If you’ve ever strolled through the artsy Downtown district of Haynie’s Corner and wondered how it got its name, a new history display has the answer.
A locally curated collection of historic newspaper articles and black-and-white photographs details the man behind the cultural neighborhood’s name: George Washington Haynie, a longtime local drug store owner and Evansville public servant from the late 1800s through the 1920s. Throughout the summer, the exhibit is free for public view in the glass cases on the façade of the Alhambra Theatre, 50 Adams Ave. in Haynie’s Corner at the iconic intersection of Second Street and Adams Avenue.
Curated by University of Southern Indiana reference and archives librarian Jennifer Greene and assistant professor of history Dr. Stella Ress, the display features pieces provided by Robert Haynie from his family’s collection, newspaper articles from the Evansville Courier & Press, and photographs from USI’s archives.
“Haynie’s Corner is such an important place,” says Greene. “And George Washington Haynie was a much beloved man.”
Haynie (1857-1939) was a well-known and respected business owner, public servant, and family man, explains Greene. In addition to running his drug store from the late 1800s to 1928, he served as the commissioner of police, a board member of water works and safety, and president of the Indiana Druggist Association. President Grover Cleveland even appointed Haynie as surveyor of customs for the city. The local leader also was dubbed with the unique nickname, “Mayor of Goosetown,” in reference to the neighborhood’s large population of geese.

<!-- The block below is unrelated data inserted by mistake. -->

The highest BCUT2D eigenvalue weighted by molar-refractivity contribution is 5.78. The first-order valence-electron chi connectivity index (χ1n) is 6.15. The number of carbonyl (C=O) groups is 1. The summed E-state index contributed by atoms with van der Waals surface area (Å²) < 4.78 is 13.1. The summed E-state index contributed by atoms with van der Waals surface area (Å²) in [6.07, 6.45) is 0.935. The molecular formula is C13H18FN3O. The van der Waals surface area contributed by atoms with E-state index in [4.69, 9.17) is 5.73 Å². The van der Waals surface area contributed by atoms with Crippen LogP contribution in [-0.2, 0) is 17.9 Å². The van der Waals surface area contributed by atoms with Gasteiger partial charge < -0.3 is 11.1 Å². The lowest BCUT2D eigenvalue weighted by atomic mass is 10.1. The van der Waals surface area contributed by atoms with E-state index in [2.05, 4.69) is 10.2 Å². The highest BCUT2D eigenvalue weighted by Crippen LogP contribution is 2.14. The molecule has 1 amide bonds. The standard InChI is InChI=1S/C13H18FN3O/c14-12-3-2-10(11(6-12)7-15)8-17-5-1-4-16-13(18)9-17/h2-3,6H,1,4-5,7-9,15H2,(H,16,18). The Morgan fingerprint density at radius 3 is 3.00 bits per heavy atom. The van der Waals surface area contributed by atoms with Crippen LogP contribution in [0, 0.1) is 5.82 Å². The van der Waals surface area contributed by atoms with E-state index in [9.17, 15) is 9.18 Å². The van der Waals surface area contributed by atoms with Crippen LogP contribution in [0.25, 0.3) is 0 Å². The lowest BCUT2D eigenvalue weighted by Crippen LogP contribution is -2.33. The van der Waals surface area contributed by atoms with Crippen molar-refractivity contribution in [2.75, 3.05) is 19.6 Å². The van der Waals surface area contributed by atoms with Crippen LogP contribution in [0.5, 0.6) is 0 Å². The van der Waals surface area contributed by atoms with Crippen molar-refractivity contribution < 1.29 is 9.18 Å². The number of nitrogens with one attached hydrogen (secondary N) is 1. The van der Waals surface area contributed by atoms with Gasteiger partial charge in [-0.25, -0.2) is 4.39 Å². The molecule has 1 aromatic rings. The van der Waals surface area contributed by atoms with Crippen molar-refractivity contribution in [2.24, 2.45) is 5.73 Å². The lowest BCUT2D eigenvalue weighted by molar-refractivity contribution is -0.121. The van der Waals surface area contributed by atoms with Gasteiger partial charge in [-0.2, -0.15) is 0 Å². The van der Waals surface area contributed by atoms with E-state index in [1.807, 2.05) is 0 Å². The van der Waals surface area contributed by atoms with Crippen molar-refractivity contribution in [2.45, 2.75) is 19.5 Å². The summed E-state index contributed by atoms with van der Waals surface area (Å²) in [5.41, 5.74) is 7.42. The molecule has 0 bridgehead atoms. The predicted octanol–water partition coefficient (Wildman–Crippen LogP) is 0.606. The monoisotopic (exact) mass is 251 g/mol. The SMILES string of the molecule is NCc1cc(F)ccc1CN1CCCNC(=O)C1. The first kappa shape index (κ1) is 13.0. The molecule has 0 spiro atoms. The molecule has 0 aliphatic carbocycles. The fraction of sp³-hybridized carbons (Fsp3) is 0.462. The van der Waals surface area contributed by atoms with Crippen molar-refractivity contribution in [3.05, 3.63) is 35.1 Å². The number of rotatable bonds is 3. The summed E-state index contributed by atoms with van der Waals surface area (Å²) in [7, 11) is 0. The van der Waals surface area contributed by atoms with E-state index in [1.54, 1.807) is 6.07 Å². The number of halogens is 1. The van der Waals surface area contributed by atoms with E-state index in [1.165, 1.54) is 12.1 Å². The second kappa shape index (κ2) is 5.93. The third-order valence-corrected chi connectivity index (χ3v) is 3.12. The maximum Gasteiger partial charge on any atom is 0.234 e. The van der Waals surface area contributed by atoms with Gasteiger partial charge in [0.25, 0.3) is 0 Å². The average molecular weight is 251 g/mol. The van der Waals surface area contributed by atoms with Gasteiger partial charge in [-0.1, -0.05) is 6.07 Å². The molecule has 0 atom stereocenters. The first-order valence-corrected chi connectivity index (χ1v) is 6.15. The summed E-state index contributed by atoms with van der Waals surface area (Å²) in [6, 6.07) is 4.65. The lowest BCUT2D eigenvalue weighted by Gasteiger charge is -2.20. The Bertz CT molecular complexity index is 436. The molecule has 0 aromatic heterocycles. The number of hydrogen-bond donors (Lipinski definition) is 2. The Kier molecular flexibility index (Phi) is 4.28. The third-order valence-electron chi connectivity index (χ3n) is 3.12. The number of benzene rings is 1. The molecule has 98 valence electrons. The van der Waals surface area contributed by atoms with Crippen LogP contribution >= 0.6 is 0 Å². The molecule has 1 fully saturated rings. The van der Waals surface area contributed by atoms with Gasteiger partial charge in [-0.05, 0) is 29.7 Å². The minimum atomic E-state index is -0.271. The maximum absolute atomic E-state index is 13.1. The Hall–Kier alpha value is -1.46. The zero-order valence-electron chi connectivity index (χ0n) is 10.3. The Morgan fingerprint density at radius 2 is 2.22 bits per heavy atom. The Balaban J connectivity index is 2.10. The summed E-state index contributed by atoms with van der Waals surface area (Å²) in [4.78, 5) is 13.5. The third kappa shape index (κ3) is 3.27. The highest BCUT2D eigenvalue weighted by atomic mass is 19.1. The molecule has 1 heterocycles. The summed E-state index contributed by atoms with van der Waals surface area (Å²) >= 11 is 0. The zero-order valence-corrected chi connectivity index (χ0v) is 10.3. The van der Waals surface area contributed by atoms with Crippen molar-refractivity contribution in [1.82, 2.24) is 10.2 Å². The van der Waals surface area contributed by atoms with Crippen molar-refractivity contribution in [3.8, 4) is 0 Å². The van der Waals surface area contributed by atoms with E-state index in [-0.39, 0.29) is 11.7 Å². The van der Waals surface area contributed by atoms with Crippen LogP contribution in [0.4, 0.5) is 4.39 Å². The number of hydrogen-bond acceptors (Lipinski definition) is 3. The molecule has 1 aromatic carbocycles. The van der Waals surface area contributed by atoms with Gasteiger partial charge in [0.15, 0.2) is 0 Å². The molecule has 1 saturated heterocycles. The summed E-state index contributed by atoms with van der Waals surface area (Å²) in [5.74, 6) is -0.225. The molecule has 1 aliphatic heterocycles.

Haynie’s drug store was situated on the first floor of a Second Street building designed by Weiss & Harris Architects, with his family home on the second floor above, where he lived with his wife Emma and their son Gilmore. Neighbors became Haynie’s longtime customers, calling him by name, and vice versa. But after his retirement in 1928, he sold the business to fellow Evansville druggist H.A. Woods, and the store was destroyed twice: once by the Ohio River Valley Flood in 1937 and then by a fire in 1944.
In addition to the history display, a plaque in Haynie’s honor was installed in Haynie’s Corner in a ceremony officiated by Evansville Mayor Lloyd Winnecke in May.
Today, Greene believes Haynie would be proud Haynie’s Corner is a family-friendly business and arts district, with hip local eateries and eclectic events, from First Fridays art and music fests to the Funk in the City arts and crafts fair.
“It’s important to remind people how an area can change, and how it takes the community to keep it alive and moving forward,” she says. “No one has worked harder to bring back a neighborhood than the people of Haynie’s Corner.”
For more information about Haynie’s Corner, call 812-431-3835 or visit hayniescorner.com.